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Apple cider vinegar is made by fermenting apple cider, or the unfiltered juice from pressed apples.
It has a variety of uses and has become increasingly popular in the natural health community. It’s believed to have many health benefits, including lower blood sugar levels, weight loss and a reduced risk of cancer.
Some even claim it may have benefits for acne, but there is very little research available. This article takes a closer look.

It May Kill Acne-Causing Bacteria
Vinegar is well known for its ability to kill many types of bacteria and viruses.

In fact, it has been shown to reduce the numbers of some bacteria by 90% and certain viruses by 95%.

A type of bacteria known as Propionibacterium acnes, or P. acnes, contributes to the development of acne.

Apple cider vinegar contains acetic, citric, lactic and succinic acid, all of which have been shown to kill P. acnes .

In one study, 22 people applied lactic acid lotion to their faces twice a day for one year. Most of them experienced a significant reduction in acne, while only two people experienced less than a 50% improvement.

Based on the results of these studies, it’s possible that applying apple cider vinegar to your skin can control acne-causing bacteria, but more research is needed.

The organic acids found in apple cider vinegar may help kill acne-causing bacteria. However, more research is needed on apple cider vinegar specifically.

It May Reduce the Appearance of Scarring

Even after acne heals, it can cause skin discoloration and scarring.

When applied directly to the skin, some of the organic acids found in apple cider vinegar have been shown to help with this.

The process of applying organic acids to the skin is often referred to as “chemical peeling.” The acids remove the damaged, outer layers of the skin and promote regeneration.

Specifically, chemical peeling with succinic acid has been shown to suppress inflammation caused by P. acnes, which may help prevent scarring.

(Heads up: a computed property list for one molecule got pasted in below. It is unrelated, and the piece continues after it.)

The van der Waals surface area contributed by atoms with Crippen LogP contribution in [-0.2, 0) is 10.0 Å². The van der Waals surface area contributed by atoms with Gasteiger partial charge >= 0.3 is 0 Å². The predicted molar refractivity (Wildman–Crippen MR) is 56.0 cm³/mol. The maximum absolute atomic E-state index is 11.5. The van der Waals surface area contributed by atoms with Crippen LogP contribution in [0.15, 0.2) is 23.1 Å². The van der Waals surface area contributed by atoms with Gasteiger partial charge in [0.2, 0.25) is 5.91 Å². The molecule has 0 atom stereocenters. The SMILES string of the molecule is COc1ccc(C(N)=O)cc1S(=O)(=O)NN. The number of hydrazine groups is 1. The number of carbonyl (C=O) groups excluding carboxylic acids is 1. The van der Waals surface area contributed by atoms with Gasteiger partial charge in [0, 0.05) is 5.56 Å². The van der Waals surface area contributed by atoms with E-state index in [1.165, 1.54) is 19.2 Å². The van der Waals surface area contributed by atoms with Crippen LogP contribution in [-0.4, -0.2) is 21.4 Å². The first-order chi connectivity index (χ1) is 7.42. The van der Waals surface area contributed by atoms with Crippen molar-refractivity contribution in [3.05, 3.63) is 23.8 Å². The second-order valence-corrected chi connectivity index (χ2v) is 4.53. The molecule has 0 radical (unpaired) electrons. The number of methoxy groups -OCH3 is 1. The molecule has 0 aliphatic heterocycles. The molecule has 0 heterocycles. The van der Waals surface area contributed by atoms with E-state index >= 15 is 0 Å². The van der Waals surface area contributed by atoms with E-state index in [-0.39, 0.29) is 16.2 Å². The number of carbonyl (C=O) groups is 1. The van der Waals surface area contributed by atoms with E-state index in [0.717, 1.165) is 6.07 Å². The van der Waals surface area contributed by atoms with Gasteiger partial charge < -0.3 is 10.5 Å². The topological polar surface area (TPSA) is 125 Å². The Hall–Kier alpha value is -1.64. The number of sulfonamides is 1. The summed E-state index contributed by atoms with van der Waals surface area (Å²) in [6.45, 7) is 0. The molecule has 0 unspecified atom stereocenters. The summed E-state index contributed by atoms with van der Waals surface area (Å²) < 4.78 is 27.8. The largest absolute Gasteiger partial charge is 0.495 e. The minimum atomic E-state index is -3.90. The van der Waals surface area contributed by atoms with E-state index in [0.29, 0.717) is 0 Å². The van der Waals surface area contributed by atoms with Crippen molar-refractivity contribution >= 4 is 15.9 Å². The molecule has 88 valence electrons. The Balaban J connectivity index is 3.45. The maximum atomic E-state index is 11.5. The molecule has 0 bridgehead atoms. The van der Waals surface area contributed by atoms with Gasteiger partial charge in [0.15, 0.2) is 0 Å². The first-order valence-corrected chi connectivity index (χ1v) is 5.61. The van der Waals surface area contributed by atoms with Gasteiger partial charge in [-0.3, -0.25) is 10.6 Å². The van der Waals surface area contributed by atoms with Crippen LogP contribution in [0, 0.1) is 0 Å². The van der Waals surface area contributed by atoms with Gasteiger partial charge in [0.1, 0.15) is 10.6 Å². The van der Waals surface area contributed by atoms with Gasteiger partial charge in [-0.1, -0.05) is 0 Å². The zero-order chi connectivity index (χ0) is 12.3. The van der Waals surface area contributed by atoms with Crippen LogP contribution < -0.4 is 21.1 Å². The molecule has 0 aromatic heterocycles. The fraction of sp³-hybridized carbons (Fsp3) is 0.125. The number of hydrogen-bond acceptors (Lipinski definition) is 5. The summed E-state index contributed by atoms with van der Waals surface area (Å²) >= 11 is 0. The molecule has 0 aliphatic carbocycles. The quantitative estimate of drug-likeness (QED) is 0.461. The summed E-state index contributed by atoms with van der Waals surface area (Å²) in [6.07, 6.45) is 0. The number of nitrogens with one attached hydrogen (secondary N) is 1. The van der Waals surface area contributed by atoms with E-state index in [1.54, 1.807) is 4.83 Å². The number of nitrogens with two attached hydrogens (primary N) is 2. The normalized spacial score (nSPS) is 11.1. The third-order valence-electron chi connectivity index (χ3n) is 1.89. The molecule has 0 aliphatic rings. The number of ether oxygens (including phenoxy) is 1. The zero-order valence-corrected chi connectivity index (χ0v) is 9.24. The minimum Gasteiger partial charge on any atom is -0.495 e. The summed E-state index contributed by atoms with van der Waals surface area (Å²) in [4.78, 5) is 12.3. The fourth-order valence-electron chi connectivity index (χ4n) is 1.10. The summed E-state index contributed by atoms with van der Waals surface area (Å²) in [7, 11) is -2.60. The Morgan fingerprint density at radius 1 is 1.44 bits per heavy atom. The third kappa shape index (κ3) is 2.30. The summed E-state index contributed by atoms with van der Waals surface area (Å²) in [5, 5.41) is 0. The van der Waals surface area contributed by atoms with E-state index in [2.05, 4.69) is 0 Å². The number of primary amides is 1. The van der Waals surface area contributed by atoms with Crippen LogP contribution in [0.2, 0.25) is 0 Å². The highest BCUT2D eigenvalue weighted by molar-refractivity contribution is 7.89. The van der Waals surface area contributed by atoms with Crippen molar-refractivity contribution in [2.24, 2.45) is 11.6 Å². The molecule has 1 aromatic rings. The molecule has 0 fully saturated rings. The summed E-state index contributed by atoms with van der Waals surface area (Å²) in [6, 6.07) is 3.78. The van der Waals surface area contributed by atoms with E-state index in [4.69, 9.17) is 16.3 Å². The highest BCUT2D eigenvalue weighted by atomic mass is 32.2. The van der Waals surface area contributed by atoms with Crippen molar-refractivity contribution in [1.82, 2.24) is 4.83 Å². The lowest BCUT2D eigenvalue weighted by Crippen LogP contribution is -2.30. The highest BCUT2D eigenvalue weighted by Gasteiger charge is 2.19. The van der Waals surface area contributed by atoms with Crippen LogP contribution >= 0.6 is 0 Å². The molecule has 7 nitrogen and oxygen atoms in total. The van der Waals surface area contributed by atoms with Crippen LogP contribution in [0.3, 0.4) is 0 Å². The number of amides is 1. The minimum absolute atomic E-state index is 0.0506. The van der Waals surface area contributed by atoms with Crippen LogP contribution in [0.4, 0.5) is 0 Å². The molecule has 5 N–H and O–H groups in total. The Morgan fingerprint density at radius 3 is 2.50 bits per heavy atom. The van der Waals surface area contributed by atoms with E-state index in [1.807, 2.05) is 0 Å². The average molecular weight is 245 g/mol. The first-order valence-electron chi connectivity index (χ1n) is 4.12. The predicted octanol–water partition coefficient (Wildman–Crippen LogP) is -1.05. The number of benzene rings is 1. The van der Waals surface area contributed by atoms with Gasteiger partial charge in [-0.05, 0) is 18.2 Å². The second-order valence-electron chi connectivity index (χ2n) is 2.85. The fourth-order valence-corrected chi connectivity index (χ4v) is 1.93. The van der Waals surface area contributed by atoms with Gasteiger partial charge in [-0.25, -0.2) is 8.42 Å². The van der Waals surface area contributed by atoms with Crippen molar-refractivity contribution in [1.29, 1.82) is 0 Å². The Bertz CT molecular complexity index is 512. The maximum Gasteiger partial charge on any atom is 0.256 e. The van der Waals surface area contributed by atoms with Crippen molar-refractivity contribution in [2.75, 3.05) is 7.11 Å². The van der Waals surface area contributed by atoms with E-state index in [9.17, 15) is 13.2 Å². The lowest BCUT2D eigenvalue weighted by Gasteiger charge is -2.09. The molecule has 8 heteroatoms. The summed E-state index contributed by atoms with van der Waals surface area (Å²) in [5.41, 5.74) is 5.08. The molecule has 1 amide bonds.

Lactic acid has also been shown to improve the texture, pigmentation and appearance of the skin in individuals with superficial acne scars .
While studies on organic acids show promising results, more studies are needed to explore the effects of apple cider vinegar on scarring.

Applying It to Your Skin Can Cause Burns
Apple cider vinegar is strongly acidic by nature. Because of this, it may cause burns when applied directly to the skin.

In most cases, burns occur after apple cider vinegar has been in contact with the skin for long periods of time. Shorter periods of skin contact are less likely to cause burns.

In order to prevent skin damage, apple cider vinegar should be used in small amounts and diluted with water.

You should also avoid using apple cider vinegar on sensitive skin and open wounds, as it’s more likely to cause pain or skin damage in those cases.

If you apply apple cider vinegar to your skin and feel a burning sensation, try diluting it with more water. If it still burns, you may want to stop using it.

When applied topically, apple cider vinegar may help control acne-causing bacteria and reduce the appearance of scars. However, it may not work for those with severe cases of acne.


How to Treat Acne With Apple Cider Vinegar

Due to its high acidity, apple cider vinegar should be diluted before it’s applied to the skin. Here are some simple steps you can follow:

Mix 1 part apple cider vinegar with 3 three parts water (if you have sensitive skin, you may want to use more water).
Cleanse your face with mild face wash and pat dry.
Using a cotton ball, gently apply the mixture to the affected skin.
Let sit for 5–20 seconds, rinse with water and pat dry.
Repeat this process 1–2 times per day.

Additionally, use organic apple cider vinegar that contains “the mother.” This is the cloudy substance that typically sinks to the bottom of the bottle. It contains proteins, enzymes and beneficial bacteria that are responsible for most of apple cider vinegar’s health benefits.

For this reason, apple cider vinegar with “the mother” may provide more benefits than the filtered and refined varieties.

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